Measles Outbreak Among Orthodox Grows With 17 Cases

BROOKLYN -

A measles outbreak that began when a single individual arrived from Israel over Sukkos has now expanded to two counties, with health officials in Monsey and Williamsburg going into emergency mode.

The health departments in New York City and Rockland County issued warnings on Wednesday of about a dozen and a half confirmed cases “in the Orthodox Jewish community” — six young children in Williamsburg and 11 adults and children in Monsey.

“The initial case of measles was acquired by a child on a visit to Israel, where a large outbreak of the disease is occurring,” the New York City warning stated. “… To increase awareness about measles, the Health Department will hold a meeting in Williamsburg with rabbis and elected officials tomorrow, place ads in local newspapers and distribute posters to health care providers.”

The measles cases in Williamsburg ranged in age from 11 months to four years. Five of these children were unvaccinated prior to exposure, four whose vaccination was delayed and one who was too young to have received the immunization. The sixth child had received one dose of the vaccine prior to exposure but was not yet immune.

Two of the children experienced further complications, with one requiring hospitalization after coming down with pneumonia and another with an ear infection.

The children would have been safe in what health experts refer to as a “herd immunity.” This means that if everyone is vaccinated there is that much less of a chance of the illness infecting the toddlers, who are too young to be immunized. But when some families do not vaccinate, this leads to a greater danger to young children.

In Monsey, the eleven confirmed cases include five who acquired measles during travel to Israel and six more who became infected by the travelers. In addition, there are four more suspected cases in Monsey and New Square.

Measles has largely been eradicated from much of the United States in recent decades. However, it has making a return every two or three years, and health departments have blamed it on a small percentage of parents who, citing a discredited study, refuse to vaccinate.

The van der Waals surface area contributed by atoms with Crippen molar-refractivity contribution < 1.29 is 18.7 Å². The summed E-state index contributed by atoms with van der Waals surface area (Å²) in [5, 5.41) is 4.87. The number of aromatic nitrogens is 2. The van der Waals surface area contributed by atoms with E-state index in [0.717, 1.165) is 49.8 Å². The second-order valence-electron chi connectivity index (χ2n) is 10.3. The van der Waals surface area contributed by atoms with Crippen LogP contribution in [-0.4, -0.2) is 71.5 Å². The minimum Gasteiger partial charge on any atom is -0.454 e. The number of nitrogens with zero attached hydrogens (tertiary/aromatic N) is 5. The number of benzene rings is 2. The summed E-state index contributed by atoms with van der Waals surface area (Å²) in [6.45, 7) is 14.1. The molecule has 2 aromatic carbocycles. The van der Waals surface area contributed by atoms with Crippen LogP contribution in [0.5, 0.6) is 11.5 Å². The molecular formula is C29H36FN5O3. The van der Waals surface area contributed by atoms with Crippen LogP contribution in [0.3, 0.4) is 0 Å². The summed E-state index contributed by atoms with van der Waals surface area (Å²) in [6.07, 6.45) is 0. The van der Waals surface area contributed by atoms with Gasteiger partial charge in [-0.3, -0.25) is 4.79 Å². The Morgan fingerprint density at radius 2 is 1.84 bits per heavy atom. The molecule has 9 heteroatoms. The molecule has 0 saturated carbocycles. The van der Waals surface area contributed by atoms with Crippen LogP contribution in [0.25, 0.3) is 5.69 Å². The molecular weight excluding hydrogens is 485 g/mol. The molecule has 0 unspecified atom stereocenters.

“Although measles is preventable,” said New York City’s acting health commissioner, Oxiris Barbot, “too many families are choosing to not vaccinate or delay vaccination, putting their children and other children at risk. It is also important to make sure the entire family is protected before traveling internationally, because outbreaks of measles are occurring in Israel and throughout Europe.”

The health department recommends the measles, mumps and rubella (MMR) vaccine for children at age 12 months, with a second dose at four to six years old. Two doses of MMR are required to attend kindergarten through grade 12, although an exemption exists for religious beliefs.

The city agency is urging parents to keep children with symptoms of the measles at home and not send them to daycare or school. They are also taking the rare step of barring all unvaccinated children — including those with a medical or religious exemption — from attending daycare or school for 21 days after their last exposure to someone with symptoms.

Measles is a highly contagious disease. Thse at highest risk are young children and expectant women. The disease is transmitted by airborne particles, droplets and direct contact with the respiratory secretions of an infected person.

Measles typically begins with a fever and generalized rash lasting several days. The rash usually starts on the face, proceeds down the body, and may include the palms and soles. Infected individuals are contagious from four days before the rash through the fourth day after it appears.